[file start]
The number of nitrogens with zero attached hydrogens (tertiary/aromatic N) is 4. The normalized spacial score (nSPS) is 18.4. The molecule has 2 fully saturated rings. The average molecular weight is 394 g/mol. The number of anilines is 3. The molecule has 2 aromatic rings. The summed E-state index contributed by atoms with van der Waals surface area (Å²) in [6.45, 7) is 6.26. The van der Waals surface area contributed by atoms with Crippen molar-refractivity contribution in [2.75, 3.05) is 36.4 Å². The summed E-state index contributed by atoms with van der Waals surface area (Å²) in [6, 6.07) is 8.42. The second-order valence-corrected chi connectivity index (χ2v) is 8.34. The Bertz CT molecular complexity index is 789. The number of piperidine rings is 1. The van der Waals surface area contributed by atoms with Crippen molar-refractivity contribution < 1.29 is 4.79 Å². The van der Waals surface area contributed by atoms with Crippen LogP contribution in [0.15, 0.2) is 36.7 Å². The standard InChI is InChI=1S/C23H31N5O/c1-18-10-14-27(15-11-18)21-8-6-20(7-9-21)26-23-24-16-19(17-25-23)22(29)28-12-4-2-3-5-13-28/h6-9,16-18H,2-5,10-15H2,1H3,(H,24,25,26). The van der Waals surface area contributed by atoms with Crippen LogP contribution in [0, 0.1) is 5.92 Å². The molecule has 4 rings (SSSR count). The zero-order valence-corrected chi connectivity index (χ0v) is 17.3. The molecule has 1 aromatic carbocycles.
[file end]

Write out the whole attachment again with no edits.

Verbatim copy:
The number of nitrogens with zero attached hydrogens (tertiary/aromatic N) is 4. The normalized spacial score (nSPS) is 18.4. The molecule has 2 fully saturated rings. The average molecular weight is 394 g/mol. The number of anilines is 3. The molecule has 2 aromatic rings. The summed E-state index contributed by atoms with van der Waals surface area (Å²) in [6.45, 7) is 6.26. The van der Waals surface area contributed by atoms with Crippen molar-refractivity contribution in [2.75, 3.05) is 36.4 Å². The summed E-state index contributed by atoms with van der Waals surface area (Å²) in [6, 6.07) is 8.42. The second-order valence-corrected chi connectivity index (χ2v) is 8.34. The Bertz CT molecular complexity index is 789. The number of piperidine rings is 1. The van der Waals surface area contributed by atoms with Crippen molar-refractivity contribution < 1.29 is 4.79 Å². The van der Waals surface area contributed by atoms with Crippen LogP contribution in [0.15, 0.2) is 36.7 Å². The standard InChI is InChI=1S/C23H31N5O/c1-18-10-14-27(15-11-18)21-8-6-20(7-9-21)26-23-24-16-19(17-25-23)22(29)28-12-4-2-3-5-13-28/h6-9,16-18H,2-5,10-15H2,1H3,(H,24,25,26). The van der Waals surface area contributed by atoms with Crippen LogP contribution in [0, 0.1) is 5.92 Å². The molecule has 4 rings (SSSR count). The zero-order valence-corrected chi connectivity index (χ0v) is 17.3. The molecule has 1 aromatic carbocycles.